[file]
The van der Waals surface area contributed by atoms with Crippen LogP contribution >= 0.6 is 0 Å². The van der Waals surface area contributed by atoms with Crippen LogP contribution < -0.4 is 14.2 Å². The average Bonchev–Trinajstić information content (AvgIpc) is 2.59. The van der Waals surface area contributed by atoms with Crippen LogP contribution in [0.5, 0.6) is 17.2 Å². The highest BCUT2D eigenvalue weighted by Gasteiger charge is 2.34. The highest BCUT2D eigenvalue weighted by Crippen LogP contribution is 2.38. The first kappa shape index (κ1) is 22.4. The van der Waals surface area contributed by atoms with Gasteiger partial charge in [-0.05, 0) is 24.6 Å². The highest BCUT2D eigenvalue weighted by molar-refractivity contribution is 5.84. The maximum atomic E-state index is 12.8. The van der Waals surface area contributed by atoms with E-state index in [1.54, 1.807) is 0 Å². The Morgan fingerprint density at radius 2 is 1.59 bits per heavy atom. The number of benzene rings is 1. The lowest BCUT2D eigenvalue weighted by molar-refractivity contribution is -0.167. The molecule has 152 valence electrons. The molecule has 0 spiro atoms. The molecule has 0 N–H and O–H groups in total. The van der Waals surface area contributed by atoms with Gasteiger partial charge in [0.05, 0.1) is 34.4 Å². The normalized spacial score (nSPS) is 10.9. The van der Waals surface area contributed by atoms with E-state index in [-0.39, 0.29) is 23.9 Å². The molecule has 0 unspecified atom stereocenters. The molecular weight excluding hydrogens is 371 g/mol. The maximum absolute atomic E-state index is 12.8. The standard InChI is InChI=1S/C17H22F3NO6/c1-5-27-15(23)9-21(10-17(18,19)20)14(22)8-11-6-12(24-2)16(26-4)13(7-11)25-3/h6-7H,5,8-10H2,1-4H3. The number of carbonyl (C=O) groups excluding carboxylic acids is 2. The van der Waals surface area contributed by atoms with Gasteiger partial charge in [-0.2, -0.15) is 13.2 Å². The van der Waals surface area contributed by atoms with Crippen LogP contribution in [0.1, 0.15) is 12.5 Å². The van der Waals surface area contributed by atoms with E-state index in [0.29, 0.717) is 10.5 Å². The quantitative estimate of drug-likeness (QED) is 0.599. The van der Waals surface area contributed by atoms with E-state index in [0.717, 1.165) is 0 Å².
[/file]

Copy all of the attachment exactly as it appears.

The van der Waals surface area contributed by atoms with Crippen LogP contribution >= 0.6 is 0 Å². The van der Waals surface area contributed by atoms with Crippen LogP contribution < -0.4 is 14.2 Å². The average Bonchev–Trinajstić information content (AvgIpc) is 2.59. The van der Waals surface area contributed by atoms with Crippen LogP contribution in [0.5, 0.6) is 17.2 Å². The highest BCUT2D eigenvalue weighted by Gasteiger charge is 2.34. The highest BCUT2D eigenvalue weighted by Crippen LogP contribution is 2.38. The first kappa shape index (κ1) is 22.4. The van der Waals surface area contributed by atoms with Gasteiger partial charge in [-0.05, 0) is 24.6 Å². The highest BCUT2D eigenvalue weighted by molar-refractivity contribution is 5.84. The maximum atomic E-state index is 12.8. The van der Waals surface area contributed by atoms with E-state index in [1.54, 1.807) is 0 Å². The Morgan fingerprint density at radius 2 is 1.59 bits per heavy atom. The number of benzene rings is 1. The lowest BCUT2D eigenvalue weighted by molar-refractivity contribution is -0.167. The molecule has 152 valence electrons. The molecule has 0 spiro atoms. The molecule has 0 N–H and O–H groups in total. The van der Waals surface area contributed by atoms with Gasteiger partial charge in [0.05, 0.1) is 34.4 Å². The normalized spacial score (nSPS) is 10.9. The van der Waals surface area contributed by atoms with E-state index in [-0.39, 0.29) is 23.9 Å². The molecule has 0 unspecified atom stereocenters. The molecular weight excluding hydrogens is 371 g/mol. The maximum absolute atomic E-state index is 12.8. The standard InChI is InChI=1S/C17H22F3NO6/c1-5-27-15(23)9-21(10-17(18,19)20)14(22)8-11-6-12(24-2)16(26-4)13(7-11)25-3/h6-7H,5,8-10H2,1-4H3. The number of carbonyl (C=O) groups excluding carboxylic acids is 2. The van der Waals surface area contributed by atoms with Gasteiger partial charge in [-0.2, -0.15) is 13.2 Å². The van der Waals surface area contributed by atoms with Crippen LogP contribution in [0.1, 0.15) is 12.5 Å². The van der Waals surface area contributed by atoms with E-state index in [0.29, 0.717) is 10.5 Å². The quantitative estimate of drug-likeness (QED) is 0.599. The van der Waals surface area contributed by atoms with E-state index in [0.717, 1.165) is 0 Å².